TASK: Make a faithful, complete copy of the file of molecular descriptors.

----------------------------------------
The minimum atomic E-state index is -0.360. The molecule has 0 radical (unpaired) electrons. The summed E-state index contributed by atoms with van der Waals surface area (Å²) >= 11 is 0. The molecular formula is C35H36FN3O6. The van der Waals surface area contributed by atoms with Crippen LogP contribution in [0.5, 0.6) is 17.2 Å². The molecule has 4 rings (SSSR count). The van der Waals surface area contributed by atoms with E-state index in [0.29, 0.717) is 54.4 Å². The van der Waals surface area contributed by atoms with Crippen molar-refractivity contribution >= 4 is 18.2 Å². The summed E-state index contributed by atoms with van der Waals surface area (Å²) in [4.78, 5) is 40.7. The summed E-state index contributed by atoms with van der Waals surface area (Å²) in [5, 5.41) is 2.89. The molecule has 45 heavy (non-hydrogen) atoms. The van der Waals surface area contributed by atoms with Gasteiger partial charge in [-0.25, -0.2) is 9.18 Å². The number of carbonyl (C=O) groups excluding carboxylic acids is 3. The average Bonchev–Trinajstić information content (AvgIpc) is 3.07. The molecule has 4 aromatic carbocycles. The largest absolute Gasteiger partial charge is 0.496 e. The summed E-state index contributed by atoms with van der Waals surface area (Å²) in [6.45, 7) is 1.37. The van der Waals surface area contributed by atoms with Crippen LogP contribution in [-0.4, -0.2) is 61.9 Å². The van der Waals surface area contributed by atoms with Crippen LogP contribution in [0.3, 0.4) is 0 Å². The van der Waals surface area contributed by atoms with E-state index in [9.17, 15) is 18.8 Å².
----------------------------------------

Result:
The minimum atomic E-state index is -0.360. The molecule has 0 radical (unpaired) electrons. The summed E-state index contributed by atoms with van der Waals surface area (Å²) >= 11 is 0. The molecular formula is C35H36FN3O6. The van der Waals surface area contributed by atoms with Crippen LogP contribution in [0.5, 0.6) is 17.2 Å². The molecule has 4 rings (SSSR count). The van der Waals surface area contributed by atoms with E-state index in [0.29, 0.717) is 54.4 Å². The van der Waals surface area contributed by atoms with Crippen molar-refractivity contribution >= 4 is 18.2 Å². The summed E-state index contributed by atoms with van der Waals surface area (Å²) in [4.78, 5) is 40.7. The summed E-state index contributed by atoms with van der Waals surface area (Å²) in [5, 5.41) is 2.89. The molecule has 45 heavy (non-hydrogen) atoms. The van der Waals surface area contributed by atoms with Gasteiger partial charge in [-0.25, -0.2) is 9.18 Å². The number of carbonyl (C=O) groups excluding carboxylic acids is 3. The average Bonchev–Trinajstić information content (AvgIpc) is 3.07. The molecule has 4 aromatic carbocycles. The largest absolute Gasteiger partial charge is 0.496 e. The summed E-state index contributed by atoms with van der Waals surface area (Å²) in [6.45, 7) is 1.37. The van der Waals surface area contributed by atoms with Crippen LogP contribution in [-0.4, -0.2) is 61.9 Å². The van der Waals surface area contributed by atoms with Crippen LogP contribution in [0.3, 0.4) is 0 Å². The van der Waals surface area contributed by atoms with E-state index in [9.17, 15) is 18.8 Å².